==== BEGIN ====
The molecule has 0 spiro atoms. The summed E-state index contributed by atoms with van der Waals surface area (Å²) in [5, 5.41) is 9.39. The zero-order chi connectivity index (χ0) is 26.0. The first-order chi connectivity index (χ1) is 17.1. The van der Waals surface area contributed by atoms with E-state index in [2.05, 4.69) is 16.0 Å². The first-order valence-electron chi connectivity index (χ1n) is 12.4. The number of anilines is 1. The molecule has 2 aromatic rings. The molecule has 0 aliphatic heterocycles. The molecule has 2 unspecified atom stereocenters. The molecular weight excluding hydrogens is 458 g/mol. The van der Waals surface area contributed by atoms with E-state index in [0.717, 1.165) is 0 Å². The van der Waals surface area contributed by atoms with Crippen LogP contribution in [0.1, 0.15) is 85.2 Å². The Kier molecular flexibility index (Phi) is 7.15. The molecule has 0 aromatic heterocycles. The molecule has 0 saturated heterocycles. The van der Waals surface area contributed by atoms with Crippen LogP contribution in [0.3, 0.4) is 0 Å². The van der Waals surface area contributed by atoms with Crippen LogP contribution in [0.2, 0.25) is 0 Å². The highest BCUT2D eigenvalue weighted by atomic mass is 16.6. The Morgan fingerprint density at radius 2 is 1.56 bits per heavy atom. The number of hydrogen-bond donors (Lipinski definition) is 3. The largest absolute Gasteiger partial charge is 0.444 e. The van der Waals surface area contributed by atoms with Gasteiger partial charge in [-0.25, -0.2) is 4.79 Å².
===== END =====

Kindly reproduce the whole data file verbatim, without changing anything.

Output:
The molecule has 0 spiro atoms. The summed E-state index contributed by atoms with van der Waals surface area (Å²) in [5, 5.41) is 9.39. The zero-order chi connectivity index (χ0) is 26.0. The first-order chi connectivity index (χ1) is 17.1. The van der Waals surface area contributed by atoms with E-state index in [2.05, 4.69) is 16.0 Å². The first-order valence-electron chi connectivity index (χ1n) is 12.4. The number of anilines is 1. The molecule has 2 aromatic rings. The molecule has 0 aliphatic heterocycles. The molecule has 2 unspecified atom stereocenters. The molecular weight excluding hydrogens is 458 g/mol. The van der Waals surface area contributed by atoms with E-state index in [0.717, 1.165) is 0 Å². The van der Waals surface area contributed by atoms with Crippen LogP contribution in [0.1, 0.15) is 85.2 Å². The Kier molecular flexibility index (Phi) is 7.15. The molecule has 0 aromatic heterocycles. The molecule has 0 saturated heterocycles. The van der Waals surface area contributed by atoms with Crippen LogP contribution in [0.3, 0.4) is 0 Å². The van der Waals surface area contributed by atoms with Crippen LogP contribution in [0.2, 0.25) is 0 Å². The highest BCUT2D eigenvalue weighted by atomic mass is 16.6. The Morgan fingerprint density at radius 2 is 1.56 bits per heavy atom. The number of hydrogen-bond donors (Lipinski definition) is 3. The largest absolute Gasteiger partial charge is 0.444 e. The van der Waals surface area contributed by atoms with Gasteiger partial charge in [-0.25, -0.2) is 4.79 Å².